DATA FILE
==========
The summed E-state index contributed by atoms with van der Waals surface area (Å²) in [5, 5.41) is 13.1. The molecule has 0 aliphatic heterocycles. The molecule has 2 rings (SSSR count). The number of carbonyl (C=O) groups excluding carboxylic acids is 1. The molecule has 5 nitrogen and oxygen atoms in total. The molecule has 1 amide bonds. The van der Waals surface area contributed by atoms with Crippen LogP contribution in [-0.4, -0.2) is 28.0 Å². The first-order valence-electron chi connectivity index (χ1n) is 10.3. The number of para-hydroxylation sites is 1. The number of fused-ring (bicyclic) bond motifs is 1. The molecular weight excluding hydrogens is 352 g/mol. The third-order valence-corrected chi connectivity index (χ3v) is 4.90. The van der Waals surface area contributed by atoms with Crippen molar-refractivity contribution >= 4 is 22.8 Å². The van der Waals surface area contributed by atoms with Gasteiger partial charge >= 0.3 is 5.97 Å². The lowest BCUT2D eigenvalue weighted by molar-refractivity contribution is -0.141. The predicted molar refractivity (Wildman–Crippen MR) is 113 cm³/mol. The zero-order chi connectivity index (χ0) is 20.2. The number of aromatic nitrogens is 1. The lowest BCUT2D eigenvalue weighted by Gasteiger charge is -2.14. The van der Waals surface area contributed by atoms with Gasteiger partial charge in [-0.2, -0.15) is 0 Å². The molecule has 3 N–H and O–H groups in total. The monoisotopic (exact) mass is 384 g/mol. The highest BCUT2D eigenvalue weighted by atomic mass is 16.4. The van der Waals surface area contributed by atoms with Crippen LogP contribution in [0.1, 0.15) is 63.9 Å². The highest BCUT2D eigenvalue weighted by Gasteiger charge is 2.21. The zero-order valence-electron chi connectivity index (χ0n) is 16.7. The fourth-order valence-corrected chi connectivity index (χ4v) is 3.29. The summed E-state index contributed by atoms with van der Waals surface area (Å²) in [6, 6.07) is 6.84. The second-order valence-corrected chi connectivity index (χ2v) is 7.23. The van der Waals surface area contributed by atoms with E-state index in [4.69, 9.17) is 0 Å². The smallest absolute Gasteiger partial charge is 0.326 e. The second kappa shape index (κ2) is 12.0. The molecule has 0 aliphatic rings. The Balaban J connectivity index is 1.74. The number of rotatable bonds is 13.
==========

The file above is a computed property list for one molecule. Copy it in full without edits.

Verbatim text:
The summed E-state index contributed by atoms with van der Waals surface area (Å²) in [5, 5.41) is 13.1. The molecule has 0 aliphatic heterocycles. The molecule has 2 rings (SSSR count). The number of carbonyl (C=O) groups excluding carboxylic acids is 1. The molecule has 5 nitrogen and oxygen atoms in total. The molecule has 1 amide bonds. The van der Waals surface area contributed by atoms with Crippen LogP contribution in [-0.4, -0.2) is 28.0 Å². The first-order valence-electron chi connectivity index (χ1n) is 10.3. The number of para-hydroxylation sites is 1. The number of fused-ring (bicyclic) bond motifs is 1. The molecular weight excluding hydrogens is 352 g/mol. The third-order valence-corrected chi connectivity index (χ3v) is 4.90. The van der Waals surface area contributed by atoms with Crippen molar-refractivity contribution >= 4 is 22.8 Å². The van der Waals surface area contributed by atoms with Gasteiger partial charge >= 0.3 is 5.97 Å². The lowest BCUT2D eigenvalue weighted by molar-refractivity contribution is -0.141. The predicted molar refractivity (Wildman–Crippen MR) is 113 cm³/mol. The zero-order chi connectivity index (χ0) is 20.2. The number of aromatic nitrogens is 1. The lowest BCUT2D eigenvalue weighted by Gasteiger charge is -2.14. The van der Waals surface area contributed by atoms with Gasteiger partial charge in [-0.2, -0.15) is 0 Å². The molecule has 3 N–H and O–H groups in total. The monoisotopic (exact) mass is 384 g/mol. The highest BCUT2D eigenvalue weighted by atomic mass is 16.4. The van der Waals surface area contributed by atoms with Crippen LogP contribution in [0.1, 0.15) is 63.9 Å². The highest BCUT2D eigenvalue weighted by Gasteiger charge is 2.21. The zero-order valence-electron chi connectivity index (χ0n) is 16.7. The fourth-order valence-corrected chi connectivity index (χ4v) is 3.29. The summed E-state index contributed by atoms with van der Waals surface area (Å²) in [6, 6.07) is 6.84. The second-order valence-corrected chi connectivity index (χ2v) is 7.23. The van der Waals surface area contributed by atoms with E-state index in [4.69, 9.17) is 0 Å². The smallest absolute Gasteiger partial charge is 0.326 e. The second kappa shape index (κ2) is 12.0. The molecule has 0 aliphatic rings. The Balaban J connectivity index is 1.74. The number of rotatable bonds is 13.